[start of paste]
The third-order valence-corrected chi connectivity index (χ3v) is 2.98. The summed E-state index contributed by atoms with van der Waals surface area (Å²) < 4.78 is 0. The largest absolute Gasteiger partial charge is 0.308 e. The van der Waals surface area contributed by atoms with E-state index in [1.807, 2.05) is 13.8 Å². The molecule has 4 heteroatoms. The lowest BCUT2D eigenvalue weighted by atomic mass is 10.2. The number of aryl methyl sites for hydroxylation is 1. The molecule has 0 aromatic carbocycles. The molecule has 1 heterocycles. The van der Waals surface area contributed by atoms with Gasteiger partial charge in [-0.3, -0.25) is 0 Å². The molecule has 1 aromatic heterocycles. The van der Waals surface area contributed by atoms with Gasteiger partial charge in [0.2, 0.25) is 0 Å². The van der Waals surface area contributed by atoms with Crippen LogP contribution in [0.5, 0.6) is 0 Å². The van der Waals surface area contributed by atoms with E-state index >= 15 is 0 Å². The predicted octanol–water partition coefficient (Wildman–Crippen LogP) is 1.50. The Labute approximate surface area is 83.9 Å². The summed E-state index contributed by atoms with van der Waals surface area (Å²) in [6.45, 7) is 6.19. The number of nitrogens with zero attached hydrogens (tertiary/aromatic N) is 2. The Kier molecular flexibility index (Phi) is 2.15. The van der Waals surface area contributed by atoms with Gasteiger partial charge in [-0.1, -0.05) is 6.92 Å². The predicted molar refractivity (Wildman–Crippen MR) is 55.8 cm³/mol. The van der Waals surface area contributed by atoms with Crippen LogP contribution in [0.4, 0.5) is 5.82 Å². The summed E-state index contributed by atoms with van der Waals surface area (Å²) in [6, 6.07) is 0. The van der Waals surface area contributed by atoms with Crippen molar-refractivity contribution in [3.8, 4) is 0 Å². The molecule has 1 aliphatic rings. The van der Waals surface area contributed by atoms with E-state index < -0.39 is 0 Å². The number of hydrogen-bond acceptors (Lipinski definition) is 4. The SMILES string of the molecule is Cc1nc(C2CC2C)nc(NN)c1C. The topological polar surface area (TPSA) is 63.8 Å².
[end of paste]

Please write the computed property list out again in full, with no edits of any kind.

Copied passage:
The third-order valence-corrected chi connectivity index (χ3v) is 2.98. The summed E-state index contributed by atoms with van der Waals surface area (Å²) < 4.78 is 0. The largest absolute Gasteiger partial charge is 0.308 e. The van der Waals surface area contributed by atoms with E-state index in [1.807, 2.05) is 13.8 Å². The molecule has 4 heteroatoms. The lowest BCUT2D eigenvalue weighted by atomic mass is 10.2. The number of aryl methyl sites for hydroxylation is 1. The molecule has 0 aromatic carbocycles. The molecule has 1 heterocycles. The van der Waals surface area contributed by atoms with Gasteiger partial charge in [-0.3, -0.25) is 0 Å². The molecule has 1 aromatic heterocycles. The van der Waals surface area contributed by atoms with Gasteiger partial charge in [0.2, 0.25) is 0 Å². The van der Waals surface area contributed by atoms with Crippen LogP contribution in [0.5, 0.6) is 0 Å². The van der Waals surface area contributed by atoms with E-state index >= 15 is 0 Å². The predicted octanol–water partition coefficient (Wildman–Crippen LogP) is 1.50. The Labute approximate surface area is 83.9 Å². The summed E-state index contributed by atoms with van der Waals surface area (Å²) in [6.45, 7) is 6.19. The number of nitrogens with zero attached hydrogens (tertiary/aromatic N) is 2. The Kier molecular flexibility index (Phi) is 2.15. The van der Waals surface area contributed by atoms with Gasteiger partial charge in [-0.1, -0.05) is 6.92 Å². The predicted molar refractivity (Wildman–Crippen MR) is 55.8 cm³/mol. The van der Waals surface area contributed by atoms with Crippen LogP contribution in [0.4, 0.5) is 5.82 Å². The summed E-state index contributed by atoms with van der Waals surface area (Å²) in [6, 6.07) is 0. The van der Waals surface area contributed by atoms with Crippen molar-refractivity contribution in [3.8, 4) is 0 Å². The molecule has 1 aliphatic rings. The van der Waals surface area contributed by atoms with E-state index < -0.39 is 0 Å². The number of hydrogen-bond acceptors (Lipinski definition) is 4. The SMILES string of the molecule is Cc1nc(C2CC2C)nc(NN)c1C. The topological polar surface area (TPSA) is 63.8 Å².